*Ancient Religions, Modern Politics*

That is the new Princeton University Press book by Michael Cook and the subtitle is The Islamic Case in Comparative Perspective.  It is a very good comparative look at why Islam has evolved to have a special influence on politics, relative to the other major religions:

…Muslim solidarity has not displaced nationalism, but it has established itself as an alternative to it.  It has done remarkably well in shifting the moral terms of trade in favor of Islam as a political identity and against the various nationalisms of the Muslim world, thereby putting them on the defensive…These qualitative observations find some support from a survey of 2005 that asked Muslims in six mainly Muslim countries whether they saw themselves as citizens of their countries first or as Muslims first,  In all but Lebanon more respondents identified primarily as Muslims than as national citizens…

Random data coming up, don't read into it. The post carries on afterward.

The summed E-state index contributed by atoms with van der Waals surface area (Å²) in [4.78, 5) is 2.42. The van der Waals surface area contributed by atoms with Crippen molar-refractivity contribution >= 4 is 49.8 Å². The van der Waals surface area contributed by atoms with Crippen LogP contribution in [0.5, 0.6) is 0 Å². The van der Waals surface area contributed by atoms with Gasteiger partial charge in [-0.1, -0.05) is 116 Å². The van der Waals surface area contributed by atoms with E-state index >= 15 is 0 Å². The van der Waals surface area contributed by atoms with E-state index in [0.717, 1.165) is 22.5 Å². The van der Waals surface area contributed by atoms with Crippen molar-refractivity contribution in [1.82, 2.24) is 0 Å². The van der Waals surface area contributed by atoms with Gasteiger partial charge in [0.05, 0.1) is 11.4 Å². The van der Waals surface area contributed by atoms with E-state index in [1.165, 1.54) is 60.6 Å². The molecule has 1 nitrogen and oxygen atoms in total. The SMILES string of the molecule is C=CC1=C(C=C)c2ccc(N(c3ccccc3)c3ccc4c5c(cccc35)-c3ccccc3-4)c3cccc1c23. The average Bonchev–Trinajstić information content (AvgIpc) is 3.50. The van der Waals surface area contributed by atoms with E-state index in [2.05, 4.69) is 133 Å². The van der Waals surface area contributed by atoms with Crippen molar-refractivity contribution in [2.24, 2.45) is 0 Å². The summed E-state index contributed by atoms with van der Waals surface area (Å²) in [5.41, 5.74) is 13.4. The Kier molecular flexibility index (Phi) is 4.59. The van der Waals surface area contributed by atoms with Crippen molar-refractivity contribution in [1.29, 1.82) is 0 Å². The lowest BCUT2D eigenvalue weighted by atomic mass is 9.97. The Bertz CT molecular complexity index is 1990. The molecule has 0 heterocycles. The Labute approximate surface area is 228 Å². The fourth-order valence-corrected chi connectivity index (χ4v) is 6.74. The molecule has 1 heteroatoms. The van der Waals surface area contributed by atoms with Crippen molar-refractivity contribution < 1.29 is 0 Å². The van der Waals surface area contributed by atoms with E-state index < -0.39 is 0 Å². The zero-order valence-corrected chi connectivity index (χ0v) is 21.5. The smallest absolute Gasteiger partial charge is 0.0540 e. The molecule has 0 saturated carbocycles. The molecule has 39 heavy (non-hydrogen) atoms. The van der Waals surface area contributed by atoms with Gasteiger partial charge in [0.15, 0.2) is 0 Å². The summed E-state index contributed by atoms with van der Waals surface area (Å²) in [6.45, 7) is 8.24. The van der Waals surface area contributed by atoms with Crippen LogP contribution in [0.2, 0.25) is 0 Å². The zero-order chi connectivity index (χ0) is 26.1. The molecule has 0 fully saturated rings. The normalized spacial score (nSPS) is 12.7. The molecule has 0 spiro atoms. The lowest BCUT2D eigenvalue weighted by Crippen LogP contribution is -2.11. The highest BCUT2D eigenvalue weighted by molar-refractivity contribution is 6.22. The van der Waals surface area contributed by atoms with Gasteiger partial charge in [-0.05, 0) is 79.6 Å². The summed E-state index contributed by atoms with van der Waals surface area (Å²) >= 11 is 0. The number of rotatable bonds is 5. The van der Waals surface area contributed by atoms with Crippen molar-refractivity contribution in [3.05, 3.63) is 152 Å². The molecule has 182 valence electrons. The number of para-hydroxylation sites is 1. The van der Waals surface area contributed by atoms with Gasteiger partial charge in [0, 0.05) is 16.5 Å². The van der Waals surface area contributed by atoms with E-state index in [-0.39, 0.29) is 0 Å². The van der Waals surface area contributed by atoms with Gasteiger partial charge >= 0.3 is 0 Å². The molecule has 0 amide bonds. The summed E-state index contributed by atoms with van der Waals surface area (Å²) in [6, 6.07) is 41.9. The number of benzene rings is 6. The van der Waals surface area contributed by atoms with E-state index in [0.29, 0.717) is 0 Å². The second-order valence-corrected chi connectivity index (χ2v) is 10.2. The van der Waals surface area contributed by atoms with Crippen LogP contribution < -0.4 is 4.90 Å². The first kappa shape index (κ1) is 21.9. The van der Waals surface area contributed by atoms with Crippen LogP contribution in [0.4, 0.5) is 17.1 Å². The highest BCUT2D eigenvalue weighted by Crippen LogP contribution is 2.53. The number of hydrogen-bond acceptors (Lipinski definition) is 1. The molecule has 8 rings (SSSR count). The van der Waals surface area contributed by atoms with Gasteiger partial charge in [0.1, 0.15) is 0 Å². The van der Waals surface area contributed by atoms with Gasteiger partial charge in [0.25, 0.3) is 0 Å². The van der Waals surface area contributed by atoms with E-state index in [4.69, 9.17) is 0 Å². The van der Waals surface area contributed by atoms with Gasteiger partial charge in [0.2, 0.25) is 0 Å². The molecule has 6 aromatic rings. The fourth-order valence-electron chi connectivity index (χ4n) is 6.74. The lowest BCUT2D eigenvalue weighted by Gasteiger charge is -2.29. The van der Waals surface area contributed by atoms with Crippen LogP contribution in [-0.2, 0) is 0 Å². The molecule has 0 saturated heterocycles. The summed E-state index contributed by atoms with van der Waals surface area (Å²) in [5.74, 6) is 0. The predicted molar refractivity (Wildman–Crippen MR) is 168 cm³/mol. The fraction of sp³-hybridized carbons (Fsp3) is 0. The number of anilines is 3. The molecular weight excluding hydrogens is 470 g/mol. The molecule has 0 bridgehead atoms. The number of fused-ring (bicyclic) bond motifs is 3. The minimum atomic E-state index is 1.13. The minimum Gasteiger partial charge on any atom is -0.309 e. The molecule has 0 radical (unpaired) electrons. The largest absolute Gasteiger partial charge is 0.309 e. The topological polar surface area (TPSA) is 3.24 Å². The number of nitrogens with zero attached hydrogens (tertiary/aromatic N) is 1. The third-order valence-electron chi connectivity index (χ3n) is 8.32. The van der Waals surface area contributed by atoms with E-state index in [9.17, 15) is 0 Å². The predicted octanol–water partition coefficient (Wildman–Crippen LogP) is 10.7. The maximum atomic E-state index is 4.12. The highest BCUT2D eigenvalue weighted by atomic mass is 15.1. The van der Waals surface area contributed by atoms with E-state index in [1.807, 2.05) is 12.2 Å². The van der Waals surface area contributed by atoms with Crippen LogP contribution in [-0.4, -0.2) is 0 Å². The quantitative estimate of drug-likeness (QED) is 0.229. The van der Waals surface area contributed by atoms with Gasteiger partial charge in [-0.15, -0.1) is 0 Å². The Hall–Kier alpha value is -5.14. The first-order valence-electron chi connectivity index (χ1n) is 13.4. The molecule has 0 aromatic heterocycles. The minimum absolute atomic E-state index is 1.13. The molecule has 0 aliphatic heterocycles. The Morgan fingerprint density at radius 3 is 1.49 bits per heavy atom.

The findings of a survey carried out in 2006 shed an interesting light on this.  In Pakistan 87 percent of Muslims identified as Muslims first, rather than citizens of their country; in India only 10 percent of Hindus identified in this way.

I found this book consistently interesting.  The book’s home page is here.


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